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kids running riot 
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Joined: Thu Mar 13, 2008 5:52 am
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Location: Italy
Post kids running riot
I have a couple of kids classes - age 9 - 11. They weren't great when I started, quite undisciplined, but just about manageable. Now six months later they're running riot. It's like a battle just to get through the lesson without so much noise that other teachers complain. I must have done something wrong, but what? Any tips for avoiding this with next year's classes?


Sat Mar 15, 2008 6:40 am
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Joined: Mon Jan 02, 2006 10:46 am
Posts: 2130
Location: Nagano, Japan
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Discipline is always tricky.

I generally try to take a look at what 'power' do I have. Then you have to leverage that 'power' to get kids to complete the lesson, behave, keep from disrupting others and what have you.

'Power' can take two forms.
1. Motivation
2. Punishment

Motivation is obviously the best of the two. It's much better to lead the students than to push them. So, since I'd rather use a positive force rather than a negative, I usually look to motivation first. There are many options depending on what you students are into:
- stickers
- points students accumulate for some award
- 'good work' certificates, student of the month ... (probably only good for younger students)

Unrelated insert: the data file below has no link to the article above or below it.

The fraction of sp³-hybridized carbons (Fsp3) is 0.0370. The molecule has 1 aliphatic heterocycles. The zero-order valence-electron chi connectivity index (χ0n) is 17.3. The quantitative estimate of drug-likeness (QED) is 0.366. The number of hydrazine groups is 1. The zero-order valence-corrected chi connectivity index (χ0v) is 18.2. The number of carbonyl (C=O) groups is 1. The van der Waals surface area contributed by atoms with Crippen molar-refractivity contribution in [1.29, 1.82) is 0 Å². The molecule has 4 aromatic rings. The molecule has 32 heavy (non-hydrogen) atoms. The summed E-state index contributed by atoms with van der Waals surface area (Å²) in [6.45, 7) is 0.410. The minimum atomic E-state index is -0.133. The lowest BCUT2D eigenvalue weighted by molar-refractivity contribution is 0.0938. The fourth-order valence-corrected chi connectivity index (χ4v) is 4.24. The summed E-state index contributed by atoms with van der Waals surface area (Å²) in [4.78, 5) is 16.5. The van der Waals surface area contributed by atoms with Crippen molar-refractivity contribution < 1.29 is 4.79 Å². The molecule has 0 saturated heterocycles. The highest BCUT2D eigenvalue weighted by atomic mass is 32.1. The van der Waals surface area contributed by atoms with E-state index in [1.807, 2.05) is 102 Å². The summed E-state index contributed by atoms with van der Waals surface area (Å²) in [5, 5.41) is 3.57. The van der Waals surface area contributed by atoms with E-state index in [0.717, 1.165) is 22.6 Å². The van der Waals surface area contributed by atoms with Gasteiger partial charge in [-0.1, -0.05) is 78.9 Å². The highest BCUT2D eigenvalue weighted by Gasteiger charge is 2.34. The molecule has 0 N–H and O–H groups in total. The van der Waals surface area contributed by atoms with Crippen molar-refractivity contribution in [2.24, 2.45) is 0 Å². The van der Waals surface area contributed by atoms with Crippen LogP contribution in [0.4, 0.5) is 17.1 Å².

- candy (not my style but some teachers use it)
- movie day (watch a movie)
- sports day (play a game outside - and use English!)
- cooking lesson (make cookies/cakes and eat them!)
- ...

It's important to set the goals students need to accomplish to get the rewards. You can have small daily rewards like stickers that build up to a larger reward like the movie day.

It's also important to be firm, fair and consistent. Students that haven't followed the rules don't get to participate in the sports lesson or watch the movie. Those that have should be rewarded accordingly. I wouldn't make my system rely on total class participation, meaning if one fails all lose.

Punishment is sort of straight forward. You'll have to rely on the system in place at the school. Hopefully, they have one. Options:
- notes home to the parents
- detention
- writing lines
- marks off their grades
- extra tasks (like cleaning the classroom)
- something they have to do during recess time ...
- moving their seat next to the teacher's desk


A couple other ideas:

- weekly classroom performance cards: send them home with a classroom performance card to have their parents sign and return.

- For younger kids: daily good job stickers: give a few kids a 'good job' sticker to put on their chest at the end of one class. The next class give everyone a 'good job' sticker at the beginning of class. Then if they are misbehaving take their sticker away. It's funny but taking something away that they've earned (whether they did or not) seems to be very effective. They don't want to lose their sticker.

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Sat Mar 15, 2008 12:41 pm
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Joined: Thu Jan 24, 2008 5:38 am
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Location: Italy
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I agree with all the above points.